The recent arrest of four alleged members of the prominent BitTorrent release group IMAGiNE demonstrate that prosecution for criminal copyright infringement can be both unexpected and international in scope. Moreover, there is often much more at stake than the guilt or innocence of the alleged infringer, as in the case of Kim Dotcom and Megaupload, wherein the DOJ's seizure of an online file storage company for copyright infringement raised fundamental questions about the property and privacy rights of any user storing non-infringing data with that company.
In a recent online CLE appearance for Lawline.com, Jeffrey Dine offered a comprehensive discussion of the criminal copyright statute and the corresponding confluence of intellectual property and criminal law. Ever mindful to contextualize the program within the continued evolution of internet technologies, Dine's course is a wealth of information, though his final analysis is revealingly straightforward: "Criminal copyright infringement is a real crime. Don't do it."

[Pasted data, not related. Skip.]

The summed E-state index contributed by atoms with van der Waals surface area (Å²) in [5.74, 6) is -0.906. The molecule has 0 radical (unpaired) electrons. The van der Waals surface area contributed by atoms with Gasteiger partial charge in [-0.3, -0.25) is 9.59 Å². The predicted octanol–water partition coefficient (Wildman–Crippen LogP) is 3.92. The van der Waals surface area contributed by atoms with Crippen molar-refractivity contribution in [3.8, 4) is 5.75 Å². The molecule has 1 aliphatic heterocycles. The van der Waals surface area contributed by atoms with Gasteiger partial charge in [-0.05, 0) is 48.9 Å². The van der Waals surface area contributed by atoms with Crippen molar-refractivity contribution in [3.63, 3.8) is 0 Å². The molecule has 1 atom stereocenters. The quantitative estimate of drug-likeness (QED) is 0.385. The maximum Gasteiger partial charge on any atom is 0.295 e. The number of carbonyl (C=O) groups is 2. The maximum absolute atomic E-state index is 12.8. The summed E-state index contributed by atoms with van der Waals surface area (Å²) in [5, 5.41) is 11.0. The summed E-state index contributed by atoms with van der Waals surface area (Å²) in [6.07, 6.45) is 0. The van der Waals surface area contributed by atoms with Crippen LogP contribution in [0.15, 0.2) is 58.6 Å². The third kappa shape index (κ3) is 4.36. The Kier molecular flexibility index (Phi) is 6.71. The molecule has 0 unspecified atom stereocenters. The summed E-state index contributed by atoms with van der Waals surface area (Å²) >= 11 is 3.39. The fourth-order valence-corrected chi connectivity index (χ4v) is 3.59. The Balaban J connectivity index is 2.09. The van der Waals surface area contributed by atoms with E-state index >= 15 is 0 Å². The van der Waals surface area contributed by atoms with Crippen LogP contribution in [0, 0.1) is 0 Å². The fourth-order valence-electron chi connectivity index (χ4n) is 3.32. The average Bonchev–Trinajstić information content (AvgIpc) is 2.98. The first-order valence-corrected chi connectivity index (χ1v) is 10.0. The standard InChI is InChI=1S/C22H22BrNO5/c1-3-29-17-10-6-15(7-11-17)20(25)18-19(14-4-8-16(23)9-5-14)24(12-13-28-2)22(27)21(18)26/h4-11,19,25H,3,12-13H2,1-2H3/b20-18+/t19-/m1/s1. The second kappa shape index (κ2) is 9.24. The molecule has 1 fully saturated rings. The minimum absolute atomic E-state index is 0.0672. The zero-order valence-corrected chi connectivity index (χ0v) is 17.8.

In an era where infringers seem seem to operate with the expectation of impunity, his point should be well-taken.
For more information on Mr. Dine's seminar, see the below: